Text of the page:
Siegel’s version put the term “pod person” into the American lexicon, and 22 years later, director Philip Kaufman and writer W.D. Richter redefined it. Their 1978 interpretation, Invasion of the Body Snatchers, translated Finney’s small town suburban anxieties to modern urban paranoia. The scenes of Donald Sutherland’s Bennell, now named Matthew, moving through San Francisco trying to report his suspicions about pods duplicating people were shot by cinematographer Michael Chapman holding a camera wrapped in his coat, capturing the throngs of real people on the streets. The result, thanks to the context, is a vision of overwhelming, oppressive menace. That sensation is helped greatly by the overlapping dialogue and sound effects by Susan Crutcher and Ben Burtt made in a New Hollywood style, akin to other paranoid thrillers of the 70s like The Conversation (1974) and Three Days of the Condor (1975). This, plus scenes involving clandestine meetings with shady authority figures, and the general sense that most government agencies have been infested with pods, is perfectly evocative of the post-Watergate, post-Vietnam era. Kaufman and Richter combine that with a nod toward the then-current fads involving pop psychology and personality cults, as the Dr. Kauffman character from the 1956 film becomes Dr. David Kibner, a self-help guru who dismisses the worries that the protagonists have about pod people as expressions of neuroses. Kibner, of course, is revealed to be a pod himself, likely from the very start. For an audience just coming out of the hippie-free love-counterculture era, Kaufman’s “invasion” is one of individualist-sapping conformity, a reflection of big business taking over the world, presciently predicting the corporate culture of the late 1980s. More than anything else, Kaufman’s version endures thanks to its pitch black ending — you can fool the pods by pretending to be like them, but they’ve already won, and, sooner or later, you will be one of them.
The most recent two iterations of Finney’s story have their flaws as films, but still manage to propagate the original story’s themes while tying their versions to their respective eras. Body Snatchers (1993), directed by sleaze guru Abel Ferrara and written by, among others, B-movie kings Larry Cohen and Stuart Gordon, is bizarrely the most basic and tame version of the franchise films. This movie feels less like a remake (there’re no real analogues for the novel’s characters, for instance) and more like a sequel, repeating elements from Kaufman’s film (the pod peoples’ warning shriek upon finding a human chief among them) and assuming the audience already has a basic familiarity with the concept, proving just how prevalent “pod people” had become in pop culture at that point. Its major innovation, that it takes place in a military base, does speak to the Desert Storm-obsessed early 90s, exploiting the notion of willful conformity in military life to the forced conformity of the pods. Much more successful as a modern update of Finney’s story is 2007’s The Invasion, adapted by writer David Kajganich (Suspiria). The movie is structurally and tonally uneven, thanks to production issues causing it to be directed by Oliver Hirschbiegel with additional reshot scenes by director James McTeigue and written by the Wachowski sisters. Despite that, it reimagines Finney’s pods as an alien virus, behaving analogously to the flu, infecting humans and changing their DNA while they sleep. In that way, it makes the metaphor of the pod people more literal, in that people aren’t being replaced with duplicates, but changing internally, the spread of conformity being an explicitly viral one. Kajganich’s script focuses heavily on the point espoused by prior pod characters that a world run by pods would be inherently peaceful, and that to be human is to be violent, hateful and destructive. It’s a viewpoint as bleak as the 1978 version, and while the film pulls its punches too much to really let it land, it’s still a perfect allegory for the early/mid-2000s, when people lost faith not just in their government but in themselves.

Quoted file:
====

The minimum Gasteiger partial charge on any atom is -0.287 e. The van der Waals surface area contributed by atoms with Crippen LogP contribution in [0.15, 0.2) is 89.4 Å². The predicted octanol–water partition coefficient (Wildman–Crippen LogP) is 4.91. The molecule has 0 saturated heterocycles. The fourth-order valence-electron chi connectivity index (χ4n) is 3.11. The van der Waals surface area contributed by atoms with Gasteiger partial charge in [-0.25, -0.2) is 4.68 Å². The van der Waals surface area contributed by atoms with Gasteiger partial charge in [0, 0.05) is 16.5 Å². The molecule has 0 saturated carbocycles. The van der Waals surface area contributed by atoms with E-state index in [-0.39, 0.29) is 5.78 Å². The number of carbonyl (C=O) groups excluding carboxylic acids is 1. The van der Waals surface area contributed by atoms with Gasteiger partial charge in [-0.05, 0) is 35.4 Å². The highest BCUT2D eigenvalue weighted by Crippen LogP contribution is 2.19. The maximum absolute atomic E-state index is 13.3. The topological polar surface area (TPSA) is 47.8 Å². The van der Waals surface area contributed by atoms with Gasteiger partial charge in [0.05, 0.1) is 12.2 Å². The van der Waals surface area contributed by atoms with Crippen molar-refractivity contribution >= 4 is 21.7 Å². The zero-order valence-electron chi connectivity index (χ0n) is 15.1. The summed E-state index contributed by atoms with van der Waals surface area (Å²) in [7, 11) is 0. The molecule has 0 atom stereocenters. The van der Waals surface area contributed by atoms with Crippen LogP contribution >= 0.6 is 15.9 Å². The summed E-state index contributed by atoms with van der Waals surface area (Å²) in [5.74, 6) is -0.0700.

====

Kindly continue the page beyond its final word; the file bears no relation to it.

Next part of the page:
Ultimately, the endurance of Finney’s story and the concept of “pod people” can be attributed to the fact that it’s not a metaphor for any one fear, but rather dozens. Becoming a pod person can stand as an indictment of any political viewpoint, as well as social and cultural views that are considered harmful or backward. As long as human beings continue to strive for balance and perfection, the definition of behavior that is most human (as well as most inhuman) will always change, and the loss of any of that humanity is something to be feared. Humanity will always be a balance between our intelligence and our more animal natures — author and professor Vivian Sobchak, interviewed in a featurette on The Invasion blu-ray, says that “We pride ourselves on being rational, and somehow the extension of rationality to the fear that being too rational, being a culture which depends too much on science and technology and an empirical approach to everything, we’ll somehow lose something in the process.” Conformity can look like many things, from basic lifestyle tastes to subscribing to beliefs that authority figures dictate. Perhaps the most terrifying element of Finney’s concept lies in its transformative catalyst: sleep, due to its necessity and inevitability. No matter what, sleep comes for us all. The question is, do we have the strength to wake up?
Bill Bria (@billbria) is a writer, actor, songwriter and comedian. ‘Sam & Bill Are Huge,’ his 2017 comedy music album with partner Sam Haft, reached #1 on an Amazon Best Sellers list, and the duo maintains an active YouTube channel and plays regularly all across the country. Bill‘s acting credits include an episode of HBO’s ‘Boardwalk Empire’ and a featured parts in Netflix’s ‘Unbreakable Kimmy Schmidt’ and CBS’ ‘Instinct.’ His film writing can also be seen at Crooked Marquee as well as his own website. Bill lives in New York City.